“Nothing is a matter of life and death except life and death.”
~ Angela Carter
Last week I attended the funeral of my cousin’s wife. Her death was totally unexpected to me. She was a brisk woman and always active. Although she was much older than I am (my mother took a gamble for a daughter after three sons and the result is an age gap of 18 years between me and my eldest brother) and we don’t see each other very often, but there was always some sort of connection between us. After all we are family.
Death is something that we don’t talk about much. People from my culture are superstitious. It’s bad luck even by mentioning it. But just because we don’t talk about it, doesn’t mean it won’t affect us. Even though my cousin’s wife was in her seventies she was still a very active woman with a lot of friends and busy social life. But one day she was hit by a cyclist and fell on her head. The accident didn’t take her life immediately. She suffered nine months before she past away.
One accident can change your life and the lives of your loved ones drastically. Life and death lie closer to each other than we think. So, live your life to the full. Stay positive even if life is hard at some times. Be grateful with everyone and everything in you life. Love your family, friends and even your enemies. For a feud has no meaning when life comes to an end. Right or wrong, love or hate, rich or poor, all of it doesn’t matter when your time has come.
Do the things you want to do. Don’t wait and think that you have plenty of time. Say “I love you” to your loved ones as often as you can. You can never show too much love, but you will regret it at the end when you’ve shown too little. Choose wisely when life hits you hard at some point. Remember that nothing is a matter of life and death except life and death. Make every minute of your life count, so you can leave without regrets when the end is near.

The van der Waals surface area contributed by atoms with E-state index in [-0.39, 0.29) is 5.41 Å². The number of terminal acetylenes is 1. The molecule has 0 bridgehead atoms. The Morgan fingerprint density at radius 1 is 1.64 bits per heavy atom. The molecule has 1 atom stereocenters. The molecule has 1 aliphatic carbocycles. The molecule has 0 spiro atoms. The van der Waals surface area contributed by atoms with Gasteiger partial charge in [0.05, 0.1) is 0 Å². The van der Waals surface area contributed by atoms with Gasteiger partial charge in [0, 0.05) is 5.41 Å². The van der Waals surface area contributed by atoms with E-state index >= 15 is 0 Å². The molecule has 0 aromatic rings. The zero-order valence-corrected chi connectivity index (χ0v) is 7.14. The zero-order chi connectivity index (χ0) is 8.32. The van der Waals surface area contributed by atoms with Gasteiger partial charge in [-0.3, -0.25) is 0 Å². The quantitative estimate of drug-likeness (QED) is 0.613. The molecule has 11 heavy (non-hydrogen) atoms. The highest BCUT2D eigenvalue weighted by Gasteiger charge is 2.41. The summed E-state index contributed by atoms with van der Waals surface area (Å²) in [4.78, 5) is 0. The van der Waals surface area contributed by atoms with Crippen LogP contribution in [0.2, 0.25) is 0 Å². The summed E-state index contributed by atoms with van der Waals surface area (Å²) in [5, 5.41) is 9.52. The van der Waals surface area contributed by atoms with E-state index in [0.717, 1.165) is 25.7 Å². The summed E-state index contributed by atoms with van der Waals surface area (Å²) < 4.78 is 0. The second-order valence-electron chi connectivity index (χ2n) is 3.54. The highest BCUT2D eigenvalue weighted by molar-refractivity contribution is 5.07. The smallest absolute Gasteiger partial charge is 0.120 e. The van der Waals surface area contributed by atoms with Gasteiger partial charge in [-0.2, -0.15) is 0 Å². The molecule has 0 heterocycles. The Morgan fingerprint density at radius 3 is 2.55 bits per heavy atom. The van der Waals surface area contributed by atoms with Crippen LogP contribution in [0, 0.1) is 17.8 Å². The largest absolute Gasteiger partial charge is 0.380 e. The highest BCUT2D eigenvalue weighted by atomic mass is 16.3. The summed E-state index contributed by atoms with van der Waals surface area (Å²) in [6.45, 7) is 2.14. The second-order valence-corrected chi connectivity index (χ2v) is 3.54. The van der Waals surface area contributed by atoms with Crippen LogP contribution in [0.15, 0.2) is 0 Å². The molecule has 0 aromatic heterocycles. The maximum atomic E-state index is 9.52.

My heart goes out to my cousin and his family. I wish them lots of love and strength for the hard times they have to go through right now.
The journey of a thousand miles begins with one step.
~ Lao Tzu
It’s been more than a month since I’ve attended the London Screenwriter’s Festival. Time really does go by too fast.
I have enjoyed every bit of this wonderful event! Starting from the opening speech till the last drinks with fellow writers at the Globe, a lovely pub. I’ve met a lot of new friends, fellow voyagers on the writer’s journey. I learned a lot from well-known speakers; heroes of every screenwriter. Above all, it provided me exactly what I was looking for: acknowledgment. Fellow writers who treat me as writer too.
A few years back when I finally had the courage to take a step onto the writer’s journey, I was pumped with energy. It felt good! It still feels good. Like I’ve finally found the right path. I started with a blank screen and now I can call myself the writer of a feature screenplay and several short scripts.
But as the journey advances I started to feel lonely too due to the lack of fellow travellers who understand what I’m doing and what I stand for. I have no one in my surroundings with whom I can share my struggles and discuss about writing. It’s like being lost in the ocean holding just a raft. While I was trying to keep my head above water, I started to lose my motivation. Slowly procrastination became a habit.